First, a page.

The invention may also comprise a method for inspecting bottle thread comprising: (a) illuminating the bottle thread; (b) reflecting light received from the entire length of the bottle thread into a light focusing assembly; (c) focusing the reflected light received by the light focusing assembly onto a unitary image plane so as to provide a planar image of the entire bottle thread thereon; and (d) analyzing the planar image of the bottle thread to detect flaws in the bottle thread.
The invention may also comprise a method for analyzing objects which are provided at a predetermined locus on the sidewalls of articles of the type comprising a central longitudinal axis and an annular, generally axially symmetrical sidewall comprising the steps of: (a) moving a series of the articles along a path extending perpendicular to the longitudinal axes of the articles; (b) illuminating each article at a predetermined position along the path; (c) during the illumination of each article receiving light from the object associated with the article in a mirror assembly positioned axially adjacent to the article and reflecting the light received from the object into a lens assembly; (d) using the reflected light from the mirror assembly, focusing an image of the object on a unitary image plane; (e) generating a data signal representative of the image of the object focused on the unitary image plane; (f) analyzing the data signal according to predetermined criteria.
The invention may also comprise an article inspection apparatus for inspecting articles of the type having a sidewall generally symmetrically positioned about a central longitudinal axis of the article wherein the portion of the article to be inspected comprises an object which is provided at a predetermined, common object location on the sidewall of each article, comprising: (a) article conveyance means for continuously moving a single file series of said articles along an inspection path which extends perpendicular to the central longitudinal axes of each of the articles positioned thereon; (b) illumination means positioned along said inspection path in physically noninterfering relationship with said articles conveyed along said inspection path for illuminating each article as it passes through an inspection station along the path; (c) mirror means fixedly located at said inspection station for reflecting light from a 360° band portion on said sidewall of the article which includes said object into a lens means during said continuous movement of said articles along said inspection path; (d) lens means for focusing light from said 360° band portion of said article sidewall which includes said object on a unitary image plane for forming an image of said object on said image plane; (e) data signal generating means for generating a data signal representative of said image of said object; and (f) data analysis means for analyzing said data signal based upon predetermined criteria.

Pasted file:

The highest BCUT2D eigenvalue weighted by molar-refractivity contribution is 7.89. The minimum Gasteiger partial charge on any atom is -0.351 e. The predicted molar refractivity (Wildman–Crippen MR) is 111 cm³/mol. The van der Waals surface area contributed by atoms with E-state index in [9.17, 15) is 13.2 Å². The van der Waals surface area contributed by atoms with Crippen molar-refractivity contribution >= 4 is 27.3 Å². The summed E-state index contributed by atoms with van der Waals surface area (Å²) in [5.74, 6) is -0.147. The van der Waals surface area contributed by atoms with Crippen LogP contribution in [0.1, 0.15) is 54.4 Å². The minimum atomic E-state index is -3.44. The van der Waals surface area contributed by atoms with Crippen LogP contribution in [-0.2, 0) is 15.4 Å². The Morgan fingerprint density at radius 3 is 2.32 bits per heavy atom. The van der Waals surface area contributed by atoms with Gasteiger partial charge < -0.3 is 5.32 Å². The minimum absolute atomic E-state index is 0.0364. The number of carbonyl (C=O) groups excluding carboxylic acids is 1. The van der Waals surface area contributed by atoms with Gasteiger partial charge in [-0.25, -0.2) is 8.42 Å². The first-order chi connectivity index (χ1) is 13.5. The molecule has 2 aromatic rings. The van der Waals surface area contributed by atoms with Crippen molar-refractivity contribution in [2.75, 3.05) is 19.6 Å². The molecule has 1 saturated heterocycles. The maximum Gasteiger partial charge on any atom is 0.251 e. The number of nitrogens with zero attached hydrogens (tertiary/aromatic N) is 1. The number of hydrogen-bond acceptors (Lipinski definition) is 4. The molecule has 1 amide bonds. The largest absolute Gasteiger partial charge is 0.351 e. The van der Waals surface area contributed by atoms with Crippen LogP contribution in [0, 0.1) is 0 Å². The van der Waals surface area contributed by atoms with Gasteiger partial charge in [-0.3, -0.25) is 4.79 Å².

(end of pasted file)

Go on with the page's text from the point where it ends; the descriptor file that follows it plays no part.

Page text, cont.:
The invention may also comprise a bottle thread imaging apparatus for use in high-speed inspection of bottle thread provided on a plurality of generally identically shaped bottles, comprising: (a) conveying means for continuously conveying a series of bottles in single file relationship along a bottle inspection path; (b) imaging means fixedly positioned adjacent to said bottle inspection path in noninterfering relationship with bottles moving therealong for focusing a distorted, full-length image of said bottle thread on a unitary image plane.
The invention may also comprise a bottle thread imaging apparatus for generating an image of a bottle thread comprising: (a) light source means for emitting light of a predetermined limited wavelength range selected to be substantially totally reflected by the exterior surface of said bottle; (b) imaging means for receiving light from said light source means which is reflected from said bottle thread for forming an image of said bottle thread.
The invention may also comprise a bottle thread imaging apparatus for generating an image of a bottle thread comprising: interior light source means light-sealingly isolated from the exterior surface of the bottle thread for illuminating the bottle thread from the inside out; and (b) imaging means for receiving light from said light source means which has passed through said bottle thread for forming an image of said bottle thread.
An illustrative and presently preferred embodiment of the invention is shown in the accompanying drawings in which:
FIG. 1 is a schematic, perspective illustration of a prior art bottle thread inspection apparatus.
FIG. 2 is a side elevation view illustrating the thread configuration of a prior art bottle.
FIG. 3 is a plan view of an image of the type produced by a prior art bottle thread inspection apparatus.
FIG. 4 is a cutaway perspective view of a bottle thread imaging assembly.
FIG. 5 is a schematic illustration of a bottle thread inspection apparatus.